Otis W. Brawley, MD, FACP
Emory University and American Cancer Society
Philippe Chambon, MD, PhD
Managing Director, New Leaf Venture Partners LLC
Delos M. Cosgrove, MD
CEO and President, Cleveland Clinic
Ezekiel J. Emanuel, MD, PhD
Vice Provost for Global Initiatives; Diane v.S. Levy and Robert M. Levy University Professor; Chair, Department of Medical Ethics and Health Policy, University of Pennsylvania
Atul Gawande, MD, MPH
Surgeon, Brigham and Women’s Hospital; Director, Ariadne Labs; Professor, Harvard School of Public Health and Harvard Medical School
Brent C. James, MD, MStat
Chief Quality Officer, Intermountain Healthcare
Dean Kamen
Founder and President of DEKA Research & Development Corporation
Karen Katen
Senior Advisor, Essex Woodlands
Larry Kessler, ScD
Professor and Chair, Department of Health Services, School of Public Health, University of Washington
Vinod Khosla
Partner, Khosla Ventures
Kenneth W. Kizer, MD, MPH
Distinguished Professor, University of California (UC) Davis School of Medicine and Betty Irene Moore School of Nursing; Director, Institute for Population Health Improvement, UC Davis Health System
Robert Langer, PhD
David H. Koch Institute Professor, Massachusetts Institute of Technology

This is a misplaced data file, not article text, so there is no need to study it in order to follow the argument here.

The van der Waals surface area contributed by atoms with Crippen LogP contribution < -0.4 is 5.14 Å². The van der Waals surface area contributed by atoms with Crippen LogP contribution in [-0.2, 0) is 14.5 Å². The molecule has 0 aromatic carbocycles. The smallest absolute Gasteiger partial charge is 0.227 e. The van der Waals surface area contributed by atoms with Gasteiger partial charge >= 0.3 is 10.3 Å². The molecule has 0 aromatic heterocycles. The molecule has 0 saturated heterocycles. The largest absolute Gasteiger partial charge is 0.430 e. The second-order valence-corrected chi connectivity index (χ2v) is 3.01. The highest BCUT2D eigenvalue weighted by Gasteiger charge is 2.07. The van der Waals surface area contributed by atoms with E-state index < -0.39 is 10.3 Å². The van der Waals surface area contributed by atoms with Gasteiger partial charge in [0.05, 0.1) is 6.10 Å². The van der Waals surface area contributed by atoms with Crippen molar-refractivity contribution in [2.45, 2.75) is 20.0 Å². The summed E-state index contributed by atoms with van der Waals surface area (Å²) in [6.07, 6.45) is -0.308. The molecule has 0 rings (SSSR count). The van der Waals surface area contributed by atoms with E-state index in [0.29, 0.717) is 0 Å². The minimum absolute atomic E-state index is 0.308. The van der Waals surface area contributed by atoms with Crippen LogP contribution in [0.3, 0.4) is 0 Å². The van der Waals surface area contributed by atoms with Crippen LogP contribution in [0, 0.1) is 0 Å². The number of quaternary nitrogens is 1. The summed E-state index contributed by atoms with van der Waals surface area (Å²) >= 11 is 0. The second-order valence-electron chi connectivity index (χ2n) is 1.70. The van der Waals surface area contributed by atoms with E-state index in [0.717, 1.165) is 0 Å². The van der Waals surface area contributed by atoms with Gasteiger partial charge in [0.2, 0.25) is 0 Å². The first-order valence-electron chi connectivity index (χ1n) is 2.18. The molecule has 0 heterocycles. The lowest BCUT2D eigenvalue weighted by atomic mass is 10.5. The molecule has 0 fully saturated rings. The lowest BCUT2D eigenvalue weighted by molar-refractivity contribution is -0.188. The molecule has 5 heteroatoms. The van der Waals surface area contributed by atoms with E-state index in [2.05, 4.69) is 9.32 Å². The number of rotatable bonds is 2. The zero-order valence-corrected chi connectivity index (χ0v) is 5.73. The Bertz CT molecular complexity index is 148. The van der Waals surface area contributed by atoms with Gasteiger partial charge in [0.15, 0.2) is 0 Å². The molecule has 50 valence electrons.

Mark McClellan, MD, PhD
Senior Fellow and Director, Initiative on Value and Innovation in Health Care, The Brookings Institution
Arnold Milstein, MD
Professor of Medicine, Clinical Excellence Research Center Director, Stanford University
Trevor Mundel, MD, PhD
President, Global Health, Bill & Melinda Gates Foundation
Peter J. Neumann, ScD
Director, Center for the Evaluation of Value and Risk in Health, Institute for Clinical Research and Health Policy Studies, Tufts Medical Center; Professor, Tufts University School of Medicine
Boris Nikolic, MD
Chief Advisor for Science and Technology to Bill Gates
Michael A. Peterson
President and Chief Operating Officer, Peter G. Peterson Foundation
Michael E. Porter

Professor, Harvard Business School

Wednesday, April 16, 2014

Implant Manufacturers Have Overwhelming Control of AAOS? Choosing Wisely!

KHN Staff Writer
APR 14, 2014

This KHN story was produced in collaboration with the Chicago Tribune.
When America’s joint surgeons were challenged to come up with a list of unnecessary procedures in their field, their selections shared one thing: none significantly impacted their incomes.
The American Academy of Orthopaedic Surgeons discouraged patients with joint pain from taking two types of dietary supplements, wearing custom shoe inserts or overusing wrist splints after carpal tunnel surgery. The surgeons also condemned an infrequently performed procedure where doctors wash a pained knee joint with saline.